The LoHud Yankees Blog

A New York Yankees blog by Chad Jennings and the staff of The Journal News

Inside the spring-training roster: Infielders

Posted by: Peter Abraham - Posted in Misc on Feb 08, 2008 Print This Post Print This Post | Email This Post Email This Post

40-man roster players: Wilson Betemit, Robinson Cano, Shelley Duncan, Jason Giambi, Alberto Gonzalez, Derek Jeter, Juan Miranda, Alex Rodriguez,

Non-roster invitees: Bernie Castro, Eric Duncan, Morgan Ensberg, Nick Green, Cody Ransom, Marcos Vechionacci.

On the way: It is believed the Yankees have agreed to terms with veteran infielder Chris Woodward, who played all four spots for the Braves last season but hit only .199.

Competition: Jeter (shortstop), Rodriguez (third base) and Cano (second base) are guaranteed to start barring injury or alien invasion. First base is up in the air. The Yankees used 10 players at first base last season. The two players who saw the most action – Doug Mientkiewicz and Andy Phillips – were not offered contracts to return. The Yankees would welcome right-handed hitting Shelley Duncan to grab the spot but signed Ensberg, a veteran third baseman, to give him competition. Giambi can play first but the Yankees would rather not go use that option.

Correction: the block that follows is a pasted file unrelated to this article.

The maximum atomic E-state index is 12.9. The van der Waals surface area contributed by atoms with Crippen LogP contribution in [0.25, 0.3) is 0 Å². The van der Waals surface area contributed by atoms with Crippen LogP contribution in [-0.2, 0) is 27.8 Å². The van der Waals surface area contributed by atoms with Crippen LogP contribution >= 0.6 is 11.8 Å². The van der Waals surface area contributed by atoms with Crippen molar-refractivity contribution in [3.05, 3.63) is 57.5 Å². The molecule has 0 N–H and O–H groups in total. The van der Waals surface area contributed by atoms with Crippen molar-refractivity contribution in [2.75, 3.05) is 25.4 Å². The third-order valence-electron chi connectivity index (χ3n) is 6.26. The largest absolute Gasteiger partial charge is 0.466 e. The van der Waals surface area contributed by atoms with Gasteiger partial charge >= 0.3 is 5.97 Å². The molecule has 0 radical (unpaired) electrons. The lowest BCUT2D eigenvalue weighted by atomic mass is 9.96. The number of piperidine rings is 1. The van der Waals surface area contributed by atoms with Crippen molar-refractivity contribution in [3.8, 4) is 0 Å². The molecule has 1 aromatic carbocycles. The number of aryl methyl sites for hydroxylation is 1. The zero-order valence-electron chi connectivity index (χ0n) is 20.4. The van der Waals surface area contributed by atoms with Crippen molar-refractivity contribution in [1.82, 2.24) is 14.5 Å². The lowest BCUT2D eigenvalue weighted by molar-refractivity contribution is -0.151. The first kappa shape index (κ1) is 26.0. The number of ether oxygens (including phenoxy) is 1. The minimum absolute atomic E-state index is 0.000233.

Don’t Sleep On: Ensberg could well end up at first base. His power numbers have taken a dive in recent years (hmmm) but he had a .396 OBP with the Astros in 2006 and drew 101 walks. He would seem to fit right in with the team’s offensive approach. But Ensberg has played only one game of first in his pro career. It’s not so easy, just ask Mike Piazza.

Promotion Possibilities: Slim pickings here. Miranda is ticketed for Triple-A but could slug his way into the mix. If Green or Woodward can’t do the job, Gonzalez couldd emerge as the utiility infielder. The Attorney General has a slick glove.

Youngster of Interest: Eric Duncan has been with the Yankees for five years but is only 23. The former first-round pick out of Seton Hall Prep was left unprotected for the Rule 5 Draft and went unclaimed. He has hit only .250 in the minors – .234 at Triple-A. The Yankees are holding out hope that he will emerge at some point. But this year could be his last chance.




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